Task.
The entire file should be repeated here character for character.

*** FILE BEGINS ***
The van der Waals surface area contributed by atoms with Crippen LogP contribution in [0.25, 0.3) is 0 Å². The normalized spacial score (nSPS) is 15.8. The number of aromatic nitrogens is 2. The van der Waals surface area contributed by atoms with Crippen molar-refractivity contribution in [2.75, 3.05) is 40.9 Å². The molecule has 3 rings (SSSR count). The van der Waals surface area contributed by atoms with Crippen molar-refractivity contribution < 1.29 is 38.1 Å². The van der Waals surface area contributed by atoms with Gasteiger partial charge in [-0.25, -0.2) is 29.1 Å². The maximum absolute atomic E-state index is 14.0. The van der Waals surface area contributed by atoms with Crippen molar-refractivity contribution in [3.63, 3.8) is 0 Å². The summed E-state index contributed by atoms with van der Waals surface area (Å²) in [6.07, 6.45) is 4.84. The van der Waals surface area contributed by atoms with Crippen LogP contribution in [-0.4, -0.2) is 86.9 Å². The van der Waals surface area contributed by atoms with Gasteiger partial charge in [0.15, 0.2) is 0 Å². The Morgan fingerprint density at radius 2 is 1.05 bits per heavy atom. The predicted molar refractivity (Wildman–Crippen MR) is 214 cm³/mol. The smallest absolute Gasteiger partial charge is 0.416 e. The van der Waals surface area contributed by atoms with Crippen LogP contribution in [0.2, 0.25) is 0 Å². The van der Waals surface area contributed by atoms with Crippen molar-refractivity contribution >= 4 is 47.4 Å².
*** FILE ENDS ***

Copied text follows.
The van der Waals surface area contributed by atoms with Crippen LogP contribution in [0.25, 0.3) is 0 Å². The normalized spacial score (nSPS) is 15.8. The number of aromatic nitrogens is 2. The van der Waals surface area contributed by atoms with Crippen molar-refractivity contribution in [2.75, 3.05) is 40.9 Å². The molecule has 3 rings (SSSR count). The van der Waals surface area contributed by atoms with Crippen molar-refractivity contribution < 1.29 is 38.1 Å². The van der Waals surface area contributed by atoms with Gasteiger partial charge in [-0.25, -0.2) is 29.1 Å². The maximum absolute atomic E-state index is 14.0. The van der Waals surface area contributed by atoms with Crippen molar-refractivity contribution in [3.63, 3.8) is 0 Å². The summed E-state index contributed by atoms with van der Waals surface area (Å²) in [6.07, 6.45) is 4.84. The van der Waals surface area contributed by atoms with Crippen LogP contribution in [-0.4, -0.2) is 86.9 Å². The van der Waals surface area contributed by atoms with Gasteiger partial charge in [0.15, 0.2) is 0 Å². The Morgan fingerprint density at radius 2 is 1.05 bits per heavy atom. The predicted molar refractivity (Wildman–Crippen MR) is 214 cm³/mol. The smallest absolute Gasteiger partial charge is 0.416 e. The van der Waals surface area contributed by atoms with Crippen LogP contribution in [0.2, 0.25) is 0 Å². The van der Waals surface area contributed by atoms with Crippen molar-refractivity contribution >= 4 is 47.4 Å².